“Red skies at night, sailors delight. Red skies in the morning, sailors take warning.” This is a famous saying used to help sailors when they go out on the ocean. Since this saying has originated from so long ago when people’s predictions were not always scientifically correct, is this weather lore fact or fiction?
Weather lore’s like this one have been used since people did not have high tech gadgets to predict the weather, so they had to make observations to predict what kind of day it was, to navigate ships, and even used when planting crops. Shakespeare mentions something similar in one of his famous plays, Venus and Adonis. “Like a red morn that ever yet betokened, Wreck to the seaman, tempest to the field, sorrow to the shepherds, woe unto the birds, gusts and foul flaws to herdmen and to herds.” In the Bible, Matthew XVI: 2-3, Jesus said, “When in evening, ye say, it will be fair weather: For the sky is red. And in the morning, it will be foul weather today; for the sky is red and lowering.”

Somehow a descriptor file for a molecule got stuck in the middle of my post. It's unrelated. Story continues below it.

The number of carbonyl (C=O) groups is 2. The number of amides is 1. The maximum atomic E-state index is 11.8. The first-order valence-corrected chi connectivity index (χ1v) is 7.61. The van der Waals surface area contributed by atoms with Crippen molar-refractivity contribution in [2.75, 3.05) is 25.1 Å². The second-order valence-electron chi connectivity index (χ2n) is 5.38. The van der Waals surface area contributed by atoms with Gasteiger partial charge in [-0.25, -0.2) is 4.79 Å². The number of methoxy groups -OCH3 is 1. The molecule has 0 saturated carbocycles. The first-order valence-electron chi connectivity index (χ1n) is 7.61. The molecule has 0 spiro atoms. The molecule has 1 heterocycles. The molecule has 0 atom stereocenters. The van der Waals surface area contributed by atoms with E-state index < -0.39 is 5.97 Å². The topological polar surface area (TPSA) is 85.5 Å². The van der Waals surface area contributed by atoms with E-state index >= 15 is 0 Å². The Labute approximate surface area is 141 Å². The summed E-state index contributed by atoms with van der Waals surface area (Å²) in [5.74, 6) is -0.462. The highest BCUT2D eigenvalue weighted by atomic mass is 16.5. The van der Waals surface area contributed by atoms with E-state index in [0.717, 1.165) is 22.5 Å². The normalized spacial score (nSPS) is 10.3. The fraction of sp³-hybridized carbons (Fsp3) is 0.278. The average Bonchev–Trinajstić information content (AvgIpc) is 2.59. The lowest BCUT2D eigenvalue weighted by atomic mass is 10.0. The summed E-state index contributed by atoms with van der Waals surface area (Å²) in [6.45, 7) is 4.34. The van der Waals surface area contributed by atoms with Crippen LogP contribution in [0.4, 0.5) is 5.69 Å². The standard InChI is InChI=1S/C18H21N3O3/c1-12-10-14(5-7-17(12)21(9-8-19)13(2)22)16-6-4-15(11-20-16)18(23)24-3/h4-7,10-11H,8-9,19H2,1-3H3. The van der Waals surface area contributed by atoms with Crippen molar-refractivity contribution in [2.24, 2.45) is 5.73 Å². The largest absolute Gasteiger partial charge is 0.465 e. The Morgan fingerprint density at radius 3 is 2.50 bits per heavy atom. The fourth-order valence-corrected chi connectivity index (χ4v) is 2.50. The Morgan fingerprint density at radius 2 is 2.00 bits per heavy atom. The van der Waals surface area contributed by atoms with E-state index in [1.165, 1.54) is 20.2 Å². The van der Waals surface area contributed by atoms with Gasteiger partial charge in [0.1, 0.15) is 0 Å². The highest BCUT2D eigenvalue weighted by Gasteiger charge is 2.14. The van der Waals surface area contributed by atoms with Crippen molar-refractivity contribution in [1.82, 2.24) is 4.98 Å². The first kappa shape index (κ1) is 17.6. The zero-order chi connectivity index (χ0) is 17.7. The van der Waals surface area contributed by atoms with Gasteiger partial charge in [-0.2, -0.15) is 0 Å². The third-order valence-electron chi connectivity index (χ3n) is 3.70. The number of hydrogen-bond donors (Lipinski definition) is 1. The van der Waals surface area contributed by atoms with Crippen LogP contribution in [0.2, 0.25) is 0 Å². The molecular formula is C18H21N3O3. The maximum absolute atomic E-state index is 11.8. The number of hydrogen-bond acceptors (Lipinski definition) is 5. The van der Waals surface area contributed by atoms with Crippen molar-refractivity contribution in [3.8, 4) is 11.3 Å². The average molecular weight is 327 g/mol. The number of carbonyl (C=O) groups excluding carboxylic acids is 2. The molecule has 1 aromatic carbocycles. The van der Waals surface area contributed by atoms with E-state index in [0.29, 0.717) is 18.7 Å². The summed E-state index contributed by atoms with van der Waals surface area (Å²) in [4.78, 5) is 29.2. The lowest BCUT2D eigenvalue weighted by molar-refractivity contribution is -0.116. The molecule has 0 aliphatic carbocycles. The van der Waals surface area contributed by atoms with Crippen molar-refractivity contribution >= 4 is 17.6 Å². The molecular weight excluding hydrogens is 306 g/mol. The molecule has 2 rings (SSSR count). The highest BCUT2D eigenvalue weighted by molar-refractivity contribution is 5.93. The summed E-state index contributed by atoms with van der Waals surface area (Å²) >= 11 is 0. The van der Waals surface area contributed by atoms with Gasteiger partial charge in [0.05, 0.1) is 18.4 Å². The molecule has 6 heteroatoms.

To understand why “Red sky at night, sailor’s delight. Red sky in morning, sailor’s warning” can predict the weather, we have to understand more about weather and the colors in the sky. The colors you notice in the sky are due to rays of sunlight being split into colors of the spectrum as they pass through the atmosphere and bounce off the water vapor and particles in the atmosphere. The amounts of water vapor and dust particles in the atmosphere are good indicators of weather conditions. They also determine which colors we will see in the sky. When there is a sunrise or sunset the sun is low in the sky and it transmits light through the thickest part of the atmosphere. If there is a red sky that means that there is more dust and moisture particles in the atmosphere. We see the red, because red wavelengths are breaking through the atmosphere. Red wavelengths are the longest color in the color hue. The shorter wavelengths, such as blue, are scattered and divided...
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